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Use GNOME Keyring with Sway

·1068 words·6 mins

Photo credit: Isuru Ranasinha

SSH key authentication makes it easier to secure SSH servers and it opens the door to automation with projects such as Ansible. However, working with encrypted SSH keys becomes tedious when you have several of them for different services. This is where an SSH agent can help!

But before we talk about SSH agents:

Padme meme where she asks Anakin about encrypting his ssh keys

You do, don’t you? πŸ€”

Encrypting an existing ssh key #

I won’t tell anyone, but if you happen to have unencrypted SSH keys laying around (which I’m sure you don’t), I’ll give you a quick primer on encrypting them. But you surely won’t need these instructions. I’ll do it anyway.

Hop into your ~/.ssh directory and encrypt the key with ssh-keygen:

$ cd ~/.ssh
$ ssh-keygen -o -p -f my_private_key_filename

If the first response from ssh-keygen says Enter new passphrase, then you have an unencrypted key. If it says Enter old passphrase: instead, your private key is already encrypted. You can proceed through the prompts to set the password on the key.

Agents can help #

One thing you quickly notice when you have a fleet of encrypted SSH keys is that you are constantly entering passwords. That’s tedious. Instead, an agent helps you enter a password for a key one time per session. Every time to use the key after that first time, the agent steps in to help. πŸ•΅πŸ»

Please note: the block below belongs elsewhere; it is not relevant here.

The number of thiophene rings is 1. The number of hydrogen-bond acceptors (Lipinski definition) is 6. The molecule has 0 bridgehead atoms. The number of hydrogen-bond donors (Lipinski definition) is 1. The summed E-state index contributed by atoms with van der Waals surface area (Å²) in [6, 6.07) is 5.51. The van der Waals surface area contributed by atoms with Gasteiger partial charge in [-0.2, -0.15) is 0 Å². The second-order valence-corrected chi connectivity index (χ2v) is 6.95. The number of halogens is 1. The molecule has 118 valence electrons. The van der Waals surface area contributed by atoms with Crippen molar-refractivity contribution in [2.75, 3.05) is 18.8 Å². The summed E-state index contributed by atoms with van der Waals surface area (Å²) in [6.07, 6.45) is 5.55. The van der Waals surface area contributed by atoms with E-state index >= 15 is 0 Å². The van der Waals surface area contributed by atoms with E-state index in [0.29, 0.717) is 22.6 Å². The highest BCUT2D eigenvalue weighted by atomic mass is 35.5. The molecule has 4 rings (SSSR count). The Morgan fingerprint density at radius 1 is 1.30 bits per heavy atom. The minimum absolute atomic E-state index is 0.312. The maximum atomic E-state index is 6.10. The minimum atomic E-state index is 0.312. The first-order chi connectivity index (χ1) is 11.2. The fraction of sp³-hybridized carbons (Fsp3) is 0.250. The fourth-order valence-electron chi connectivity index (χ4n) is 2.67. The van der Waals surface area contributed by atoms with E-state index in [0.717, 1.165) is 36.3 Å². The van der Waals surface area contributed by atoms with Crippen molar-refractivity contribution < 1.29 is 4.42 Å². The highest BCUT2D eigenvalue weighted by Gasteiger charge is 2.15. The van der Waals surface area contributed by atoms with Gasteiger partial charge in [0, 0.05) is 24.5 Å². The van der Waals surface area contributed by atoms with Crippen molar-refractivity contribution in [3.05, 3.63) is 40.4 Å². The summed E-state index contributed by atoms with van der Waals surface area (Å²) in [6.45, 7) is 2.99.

It goes something like this:

  1. You ssh to another server using ssh alice@server
  2. Your ssh client hands over your public key to the remote server
  3. The remote server says “Okay, I’ve been told this key is from a user I can trust. How about you sign this with your private key so I know it’s you?”
  4. Your ssh client takes the request from the remote server and hands it to the agent
  5. The agent signs the message for the client
  6. Your client sends the signed message back to the server
  7. The server verifies the signature
  8. The ssh connection is connected 🎊

There are some really important things to note here:

  • The agent holds the key or certificate in an unencrypted state in memory
  • The agent doesn’t write anything to the disk
  • Your password is not stored in memory once the initial decryption with ssh-add is done
  • Communication happens over a Unix socket that is owned by only your user

This setup is far better than entering passwords over and over again, but if you forget to use ssh-add before connecting to another server, you can get stuck in a loop like I do:

  • Open ssh connection to a server
  • “Darn, I have to put in my password. I should have used ssh-add πŸ€¦πŸ»β€β™‚οΈ
  • Time passes
  • Open ssh connection to another server
  • “Oh my gosh, I forgot ssh-add again!” 😱

Luckily, there’s a better way.

Adding GNOME Keyring #

GNOME Keyring has been around for many years and it provides tons of helpful features. You can store secrets, certificates, and SSH keys in the keyring. The keyring prompts you for a password when you log in to unlock the keyring and it locks again on reboot or shutdown.

It also provides ssh-agent functionality with a key difference: when it asks you for your SSH key password one time, it stores it for the next time. That means no ssh-add doom loops like I talked about earlier. You run ssh to connect to a server, get prompted for the key’s password, and that’s it. That key won’t need to be decrypted again as long as your session is active.

Let’s look at the options for gnome-keyring-daemon:

❯ gnome-keyring-daemon --help
Usage:
  gnome-keyring-daemon [OPTION…] - The Gnome Keyring Daemon

Help Options:
  -h, --help                              Show help options

Application Options:
  -s, --start                             Start a dameon or initialize an already running daemon.
  -r, --replace                           Replace the daemon for this desktop login environment.